In September 2016 I met with Richard to discuss the general format of the meeting, and in February 2017 we started putting the programme together. All this coincided with my appointment as acting head of my school at Keele, and having two new modules to teach, so it was difficult for a couple of months. But by mid March everything was coming together. Ideally I would have liked a site visit, but there simply wasn’t time.  However, I had discussed everything in detail with both Richard and the Cosener’s House staff, so I hoped everything was in place!

On Sunday 9th April (2 weeks ago from writing this post), I set off to Oxford, staying overnight close to the station, and on Monday 10th April I took a taxi to Abingdon, arriving at Cosener’s House a few hours before the meeting was due to take place.

I’m pleased to say that the meeting got off to a great start. It was particularly pleasing to get so many of Richard’s former group members together, as well as people he had worked with, including Sir John Meurig Thomas, Tony Cheetham and Brian Fender. We even had a visit from Richard’s PhD supervisor, Alan Lidiard. The talks were excellent, and we had lots of good discussion. The accommodation and catering were both excellent.

All in all I was very pleased with the meeting, and pleased that everyone enjoyed it. You can find a collection of photos taken at the meeting here: https://www.flickr.com/photos/robajackson/albums/72157680516575331, and one of the conference photos is given below. I will also post the meeting programme on my website (www.robajackson.com) in due course.

My thoughts on the triggering of article 50

I haven’t posted about Brexit since my post of 10 July last year. Since then not a lot has happened; there’s been plenty of talk, but because we were (and still are) EU members, nothing of any consequence changed. But today article 50 is triggered, which sets us on the irrevocable road to leaving the EU.

I heard Nick Clegg speak on Radio 5 live this morning; not someone I’ve ever had much time for, but he does speak sense on the EU. He reminded us that the EU referendum was set up by David Cameron to deal with a rift in his party, rather than thinking about the national interest, and also expressed the view that I share, which is that many people’s vote for Brexit was a protest vote against many things, some of which had no connection with our EU membership. I covered this latter point in my post which is linked in the last paragraph.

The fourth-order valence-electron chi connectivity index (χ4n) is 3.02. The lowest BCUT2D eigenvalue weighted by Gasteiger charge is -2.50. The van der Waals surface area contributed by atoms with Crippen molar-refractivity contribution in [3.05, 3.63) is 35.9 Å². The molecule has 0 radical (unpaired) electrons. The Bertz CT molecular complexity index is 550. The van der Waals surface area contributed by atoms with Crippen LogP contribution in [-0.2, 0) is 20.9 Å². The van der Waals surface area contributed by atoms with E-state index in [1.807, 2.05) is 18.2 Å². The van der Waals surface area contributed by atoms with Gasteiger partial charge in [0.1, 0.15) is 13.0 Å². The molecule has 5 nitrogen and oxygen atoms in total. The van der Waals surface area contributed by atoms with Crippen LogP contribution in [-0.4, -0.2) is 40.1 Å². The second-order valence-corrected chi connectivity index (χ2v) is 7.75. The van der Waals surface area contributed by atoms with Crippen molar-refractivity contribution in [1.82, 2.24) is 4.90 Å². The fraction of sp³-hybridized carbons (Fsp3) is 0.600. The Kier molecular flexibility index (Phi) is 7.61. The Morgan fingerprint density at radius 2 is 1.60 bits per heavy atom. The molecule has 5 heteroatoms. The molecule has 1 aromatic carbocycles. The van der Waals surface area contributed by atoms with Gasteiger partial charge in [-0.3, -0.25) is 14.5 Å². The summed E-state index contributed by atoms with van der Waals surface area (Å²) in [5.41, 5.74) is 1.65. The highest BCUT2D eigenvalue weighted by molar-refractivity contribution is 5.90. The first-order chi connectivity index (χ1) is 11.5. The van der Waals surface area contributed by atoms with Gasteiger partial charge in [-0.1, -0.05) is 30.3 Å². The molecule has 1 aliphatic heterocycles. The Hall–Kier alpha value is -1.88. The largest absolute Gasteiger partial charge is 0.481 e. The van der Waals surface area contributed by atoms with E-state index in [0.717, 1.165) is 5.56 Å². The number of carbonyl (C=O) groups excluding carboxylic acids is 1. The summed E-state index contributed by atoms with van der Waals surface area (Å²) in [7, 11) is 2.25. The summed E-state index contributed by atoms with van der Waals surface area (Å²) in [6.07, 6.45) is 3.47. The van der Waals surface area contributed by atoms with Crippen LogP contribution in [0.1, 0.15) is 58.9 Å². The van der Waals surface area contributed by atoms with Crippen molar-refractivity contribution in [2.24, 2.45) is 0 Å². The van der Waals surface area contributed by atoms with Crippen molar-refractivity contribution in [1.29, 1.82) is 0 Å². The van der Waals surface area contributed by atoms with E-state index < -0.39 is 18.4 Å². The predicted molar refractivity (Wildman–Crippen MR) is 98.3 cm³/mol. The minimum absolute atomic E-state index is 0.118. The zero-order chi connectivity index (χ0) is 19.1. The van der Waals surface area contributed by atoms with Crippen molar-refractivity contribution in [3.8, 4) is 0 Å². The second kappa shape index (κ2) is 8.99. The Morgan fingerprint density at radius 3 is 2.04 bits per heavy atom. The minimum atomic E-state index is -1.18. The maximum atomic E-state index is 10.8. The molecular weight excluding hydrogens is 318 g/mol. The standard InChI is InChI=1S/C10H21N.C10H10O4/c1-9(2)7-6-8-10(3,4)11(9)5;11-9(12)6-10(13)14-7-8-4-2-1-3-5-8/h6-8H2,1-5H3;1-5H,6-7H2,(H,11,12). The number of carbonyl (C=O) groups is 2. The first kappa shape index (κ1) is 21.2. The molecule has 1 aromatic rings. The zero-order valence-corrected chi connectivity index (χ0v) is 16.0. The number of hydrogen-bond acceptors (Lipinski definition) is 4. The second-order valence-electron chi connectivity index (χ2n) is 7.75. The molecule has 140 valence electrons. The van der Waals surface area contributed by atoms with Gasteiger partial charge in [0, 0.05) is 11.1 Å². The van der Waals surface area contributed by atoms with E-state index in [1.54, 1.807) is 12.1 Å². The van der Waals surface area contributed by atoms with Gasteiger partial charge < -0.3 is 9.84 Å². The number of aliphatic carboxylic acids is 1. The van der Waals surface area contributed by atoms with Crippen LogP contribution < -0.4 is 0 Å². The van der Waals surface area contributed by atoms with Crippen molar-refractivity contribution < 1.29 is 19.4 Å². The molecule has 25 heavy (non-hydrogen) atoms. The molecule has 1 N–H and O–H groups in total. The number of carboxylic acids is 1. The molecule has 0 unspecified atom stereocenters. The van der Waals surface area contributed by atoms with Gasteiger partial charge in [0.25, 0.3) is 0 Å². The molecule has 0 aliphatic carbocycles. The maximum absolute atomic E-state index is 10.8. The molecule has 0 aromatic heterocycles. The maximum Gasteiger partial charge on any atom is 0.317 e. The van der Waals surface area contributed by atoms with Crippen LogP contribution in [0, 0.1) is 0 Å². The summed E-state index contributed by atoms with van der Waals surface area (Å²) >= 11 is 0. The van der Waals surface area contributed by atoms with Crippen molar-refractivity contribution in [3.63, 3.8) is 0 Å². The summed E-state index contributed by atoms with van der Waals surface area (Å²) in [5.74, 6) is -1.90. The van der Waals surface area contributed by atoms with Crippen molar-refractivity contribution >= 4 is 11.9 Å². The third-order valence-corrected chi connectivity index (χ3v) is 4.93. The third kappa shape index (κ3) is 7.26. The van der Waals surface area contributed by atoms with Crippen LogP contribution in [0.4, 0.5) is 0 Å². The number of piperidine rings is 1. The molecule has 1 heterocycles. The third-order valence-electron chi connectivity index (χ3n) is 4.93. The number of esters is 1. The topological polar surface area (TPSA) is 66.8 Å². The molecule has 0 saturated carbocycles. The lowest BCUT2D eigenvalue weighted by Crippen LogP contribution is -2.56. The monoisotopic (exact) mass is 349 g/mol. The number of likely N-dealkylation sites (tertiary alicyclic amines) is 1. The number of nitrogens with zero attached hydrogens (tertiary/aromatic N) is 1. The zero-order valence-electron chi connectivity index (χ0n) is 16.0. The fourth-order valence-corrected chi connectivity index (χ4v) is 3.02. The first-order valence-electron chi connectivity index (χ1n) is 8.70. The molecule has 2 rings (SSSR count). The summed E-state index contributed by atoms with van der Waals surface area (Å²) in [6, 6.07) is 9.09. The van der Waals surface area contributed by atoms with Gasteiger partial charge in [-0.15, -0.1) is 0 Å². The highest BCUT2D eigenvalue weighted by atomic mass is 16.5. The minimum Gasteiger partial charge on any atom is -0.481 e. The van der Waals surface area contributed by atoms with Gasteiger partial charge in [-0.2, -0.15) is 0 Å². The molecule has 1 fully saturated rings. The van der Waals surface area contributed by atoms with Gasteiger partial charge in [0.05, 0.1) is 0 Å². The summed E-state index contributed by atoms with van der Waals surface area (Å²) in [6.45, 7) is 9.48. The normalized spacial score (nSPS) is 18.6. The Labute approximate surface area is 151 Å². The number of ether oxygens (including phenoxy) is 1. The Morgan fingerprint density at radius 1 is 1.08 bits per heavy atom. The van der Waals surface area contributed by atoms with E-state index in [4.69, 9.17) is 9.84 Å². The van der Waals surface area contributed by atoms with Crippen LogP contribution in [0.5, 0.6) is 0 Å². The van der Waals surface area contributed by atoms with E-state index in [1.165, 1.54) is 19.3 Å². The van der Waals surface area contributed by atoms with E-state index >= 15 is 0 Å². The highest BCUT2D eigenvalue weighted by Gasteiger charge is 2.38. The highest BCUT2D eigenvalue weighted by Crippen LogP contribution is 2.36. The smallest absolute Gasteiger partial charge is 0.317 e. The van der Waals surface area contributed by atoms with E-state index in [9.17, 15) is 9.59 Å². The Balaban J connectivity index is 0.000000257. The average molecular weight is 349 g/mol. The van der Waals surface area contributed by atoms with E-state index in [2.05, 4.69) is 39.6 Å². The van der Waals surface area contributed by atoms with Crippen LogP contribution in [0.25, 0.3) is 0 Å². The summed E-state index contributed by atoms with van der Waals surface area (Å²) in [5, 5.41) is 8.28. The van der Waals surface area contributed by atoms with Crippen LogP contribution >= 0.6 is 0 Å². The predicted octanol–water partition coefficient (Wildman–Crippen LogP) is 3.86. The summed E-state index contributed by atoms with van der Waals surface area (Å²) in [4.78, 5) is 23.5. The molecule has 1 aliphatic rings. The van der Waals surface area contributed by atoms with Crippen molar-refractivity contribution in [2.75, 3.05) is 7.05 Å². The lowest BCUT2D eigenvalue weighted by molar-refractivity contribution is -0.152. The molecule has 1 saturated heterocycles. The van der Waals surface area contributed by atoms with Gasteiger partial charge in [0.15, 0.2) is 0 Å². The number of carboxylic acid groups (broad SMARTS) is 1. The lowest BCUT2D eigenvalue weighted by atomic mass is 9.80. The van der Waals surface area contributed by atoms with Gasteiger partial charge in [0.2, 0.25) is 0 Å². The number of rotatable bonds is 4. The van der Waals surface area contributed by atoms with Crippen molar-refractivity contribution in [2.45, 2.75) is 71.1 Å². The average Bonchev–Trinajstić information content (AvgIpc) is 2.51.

If I think back to when we joined the (then) Common Market in 1973, I was 16, and politically aware enough (thanks to my parents), and I was very much in favour of us joining. Two years later, Harold Wilson called a referendum on our membership, and I remember wearing a ‘Keep Britain in Europe’ badge to school. Now I am probably coming to the last few years of my working life, and I do worry for the future of the United Kingdom outside the EU, especially if, as is likely, Scotland votes for independence in a few years time.

In terms of how leaving the EU will affect me job wise, I am concerned about the loss of EU research funding, and the effect on student mobility. Hopefully the negotiations that will start from tomorrow (presumably) will take these issues into account, but unfortunately I have no confidence that Theresa May and her team will give priority to these issues. All we can do is watch this space. To misquote Gloria Gaynor, we will survive, but our country will change, inevitably, and not necessarily for the better.